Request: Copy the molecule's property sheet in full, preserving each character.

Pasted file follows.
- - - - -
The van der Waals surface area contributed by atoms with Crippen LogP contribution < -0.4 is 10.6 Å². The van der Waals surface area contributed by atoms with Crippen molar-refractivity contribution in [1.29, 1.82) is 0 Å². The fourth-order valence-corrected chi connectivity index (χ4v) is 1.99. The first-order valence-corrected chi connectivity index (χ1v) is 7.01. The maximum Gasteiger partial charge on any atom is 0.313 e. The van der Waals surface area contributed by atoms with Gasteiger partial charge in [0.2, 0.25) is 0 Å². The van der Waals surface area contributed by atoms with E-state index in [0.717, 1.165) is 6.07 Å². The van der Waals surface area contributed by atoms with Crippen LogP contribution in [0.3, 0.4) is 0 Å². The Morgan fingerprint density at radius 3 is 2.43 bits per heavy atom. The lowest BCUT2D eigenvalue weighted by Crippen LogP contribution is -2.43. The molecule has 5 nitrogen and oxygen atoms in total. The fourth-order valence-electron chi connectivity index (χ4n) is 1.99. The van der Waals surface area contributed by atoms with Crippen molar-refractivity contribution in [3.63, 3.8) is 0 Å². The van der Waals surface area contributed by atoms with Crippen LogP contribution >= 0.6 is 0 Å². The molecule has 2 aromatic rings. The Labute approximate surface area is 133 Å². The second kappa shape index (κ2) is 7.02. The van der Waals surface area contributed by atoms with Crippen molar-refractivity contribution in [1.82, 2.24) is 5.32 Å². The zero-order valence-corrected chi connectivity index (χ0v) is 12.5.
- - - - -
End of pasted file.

The van der Waals surface area contributed by atoms with Crippen LogP contribution < -0.4 is 10.6 Å². The van der Waals surface area contributed by atoms with Crippen molar-refractivity contribution in [1.29, 1.82) is 0 Å². The fourth-order valence-corrected chi connectivity index (χ4v) is 1.99. The first-order valence-corrected chi connectivity index (χ1v) is 7.01. The maximum Gasteiger partial charge on any atom is 0.313 e. The van der Waals surface area contributed by atoms with Gasteiger partial charge in [0.2, 0.25) is 0 Å². The van der Waals surface area contributed by atoms with E-state index in [0.717, 1.165) is 6.07 Å². The van der Waals surface area contributed by atoms with Crippen LogP contribution in [0.3, 0.4) is 0 Å². The Morgan fingerprint density at radius 3 is 2.43 bits per heavy atom. The lowest BCUT2D eigenvalue weighted by Crippen LogP contribution is -2.43. The molecule has 5 nitrogen and oxygen atoms in total. The fourth-order valence-electron chi connectivity index (χ4n) is 1.99. The van der Waals surface area contributed by atoms with Crippen molar-refractivity contribution in [3.63, 3.8) is 0 Å². The van der Waals surface area contributed by atoms with Crippen LogP contribution >= 0.6 is 0 Å². The molecule has 2 aromatic rings. The Labute approximate surface area is 133 Å². The second kappa shape index (κ2) is 7.02. The van der Waals surface area contributed by atoms with Crippen molar-refractivity contribution in [1.82, 2.24) is 5.32 Å². The zero-order valence-corrected chi connectivity index (χ0v) is 12.5.